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Hello,
I would be very interested to know if there are any papers (in English/Romanian) based on Strauss-Howe's generational theory, applied on Romania/Eastern Europe's population (ex-USSR countries) instead of Anglo-American.
I'm mostly interested in the generations which came after WW2 up to now.
Thank you!
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I have developed a new theory based on the Strauss-Howe generational theory, and the name is generational hormone theory. I've found a lot of statistical evidence to support the theory, which is that it's actually an 80-year generational hormone cycle. I know that this might sound strange, but check out the theory and tell me what you think: https://jannemiettinen.fi/FourthTurning/ (or attached PDF-file)
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Optional:
What are your reactions to this panel discussion on the underrepresentation of BME historians in Academia:
Social History Society 2018 - History and Diversity Panel:
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I follow the question
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What are your reactions to this panel discussion on the underrepresentation of BME historians in Academia:
Social History Society 2018 - History and Diversity Panel:
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I follow
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Any recommended reading would also be greatly appreciated.
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Chartism was a working-class movement for political reform in Britain that existed from 1838 to 1857. It took its name from the People's Charter of 1838 and was a national protest movement, with particular strongholds of support in Northern England, the East Midlands, the Staffordshire Potteries, the Black Country, and the South Wales Valleys. Support for the movement was at its highest in 1839, 1842, and 1848, when petitions signed by millions of working people were presented to the House of Commons. The strategy employed was to use the scale of support which these petitions and the accompanying mass meetings demonstrated to put pressure on politicians to concede manhood suffrage. Chartism thus relied on constitutional methods to secure its aims, though there were some who became involved in insurrectionary activities, notably in south Wales and in Yorkshire.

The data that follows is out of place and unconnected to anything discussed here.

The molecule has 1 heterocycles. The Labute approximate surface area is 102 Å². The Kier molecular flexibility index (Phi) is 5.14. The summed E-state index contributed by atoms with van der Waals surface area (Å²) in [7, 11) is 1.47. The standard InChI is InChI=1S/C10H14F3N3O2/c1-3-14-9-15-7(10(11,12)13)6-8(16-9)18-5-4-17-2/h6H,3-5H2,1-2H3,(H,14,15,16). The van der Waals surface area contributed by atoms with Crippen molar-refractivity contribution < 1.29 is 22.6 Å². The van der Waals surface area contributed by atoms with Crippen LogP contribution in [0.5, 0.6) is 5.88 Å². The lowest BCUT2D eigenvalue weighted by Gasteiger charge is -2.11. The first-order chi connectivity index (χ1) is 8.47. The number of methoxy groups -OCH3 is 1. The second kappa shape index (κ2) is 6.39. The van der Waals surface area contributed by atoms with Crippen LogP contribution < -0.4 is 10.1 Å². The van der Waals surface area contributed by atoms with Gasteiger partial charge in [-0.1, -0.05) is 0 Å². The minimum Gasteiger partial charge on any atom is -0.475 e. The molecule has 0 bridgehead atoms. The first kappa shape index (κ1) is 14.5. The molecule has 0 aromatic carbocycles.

please check the attachments for more information
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I've checked Ingrid H. Tague's Dead Pets: Satire and Sentiment in British Elegies and Epitaphs for Animals and John. D. Blaisdell's A Most Convenient Relationship: The Rise of the Cat as a Valued Companion Animal already.
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Many thanks, Asim. Could you give me the source for this? 
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Colonial regimes fashioned diverse aspects of culture in the colonized territories, dislocated indigenous knowledge systems and in the process suppressing any possibility for growth of new technology.
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However, there are a number of obstacles that hinder attention to this approach, or their introduction into development planning as a measure, anticipation, application and sustainability. Among these negative constraints are bureaucracy, lack of democracy, and the absence of a human rights philosophy. Poverty, hunger, unemployment, the spread of non-scientific thought, its dominance over the simple masses, the dominance of spontaneous education systems versus critical education, the spread of illiteracy in the alphabetical, cultural and technological fields, the lack of targeted and constructive monetary media, Discouraging competencies and creative frameworks, and the absence of material and moral motivation.
On the other hand, since it is impossible to separate sustainable development from culture, since the relationship between them is dialectical, organic and complementary, it must be linked to sustainable development in terms of cultural, social, economic and environmental. The cultural approach in establishing the mechanisms of sustainable development is planning, To contribute to the enrichment of globalization. The cultural dimension, which is moral, intellectual, spiritual and sentimental, must be integrated and local policy makers and local and international social actors should be empowered to integrate the principles of cultural diversity and the values of multiculturalism into all policies, applied mechanisms and practices. The promotion of civil society, democracy, the development of education, the belief in the philosophy of creativity, the acceleration of action and the adoption of a comprehensive and sustainable development policy.